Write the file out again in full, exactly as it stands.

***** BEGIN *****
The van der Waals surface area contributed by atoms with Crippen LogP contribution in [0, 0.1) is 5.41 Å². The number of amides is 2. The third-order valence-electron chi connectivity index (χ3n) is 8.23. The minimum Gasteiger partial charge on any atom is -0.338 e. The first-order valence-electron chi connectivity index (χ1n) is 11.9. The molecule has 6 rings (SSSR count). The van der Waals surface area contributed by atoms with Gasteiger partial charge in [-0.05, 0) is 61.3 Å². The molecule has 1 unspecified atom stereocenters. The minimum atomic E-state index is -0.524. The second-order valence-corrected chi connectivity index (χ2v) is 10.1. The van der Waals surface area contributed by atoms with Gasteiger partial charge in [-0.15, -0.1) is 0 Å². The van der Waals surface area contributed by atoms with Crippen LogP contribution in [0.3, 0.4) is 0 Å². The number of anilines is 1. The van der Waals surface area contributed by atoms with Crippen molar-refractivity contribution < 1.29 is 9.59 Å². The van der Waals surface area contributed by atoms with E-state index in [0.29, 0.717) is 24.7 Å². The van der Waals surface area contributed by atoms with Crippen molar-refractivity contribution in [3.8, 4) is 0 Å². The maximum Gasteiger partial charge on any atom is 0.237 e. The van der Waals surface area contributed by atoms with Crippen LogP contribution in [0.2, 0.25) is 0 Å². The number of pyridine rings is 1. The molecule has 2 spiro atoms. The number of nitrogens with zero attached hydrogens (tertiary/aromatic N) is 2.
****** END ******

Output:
The van der Waals surface area contributed by atoms with Crippen LogP contribution in [0, 0.1) is 5.41 Å². The number of amides is 2. The third-order valence-electron chi connectivity index (χ3n) is 8.23. The minimum Gasteiger partial charge on any atom is -0.338 e. The first-order valence-electron chi connectivity index (χ1n) is 11.9. The molecule has 6 rings (SSSR count). The van der Waals surface area contributed by atoms with Gasteiger partial charge in [-0.05, 0) is 61.3 Å². The molecule has 1 unspecified atom stereocenters. The minimum atomic E-state index is -0.524. The second-order valence-corrected chi connectivity index (χ2v) is 10.1. The van der Waals surface area contributed by atoms with Gasteiger partial charge in [-0.15, -0.1) is 0 Å². The van der Waals surface area contributed by atoms with Crippen LogP contribution in [0.3, 0.4) is 0 Å². The number of anilines is 1. The van der Waals surface area contributed by atoms with Crippen molar-refractivity contribution < 1.29 is 9.59 Å². The van der Waals surface area contributed by atoms with E-state index in [0.29, 0.717) is 24.7 Å². The van der Waals surface area contributed by atoms with Crippen molar-refractivity contribution in [3.8, 4) is 0 Å². The maximum Gasteiger partial charge on any atom is 0.237 e. The van der Waals surface area contributed by atoms with Crippen LogP contribution in [0.2, 0.25) is 0 Å². The number of pyridine rings is 1. The molecule has 2 spiro atoms. The number of nitrogens with zero attached hydrogens (tertiary/aromatic N) is 2.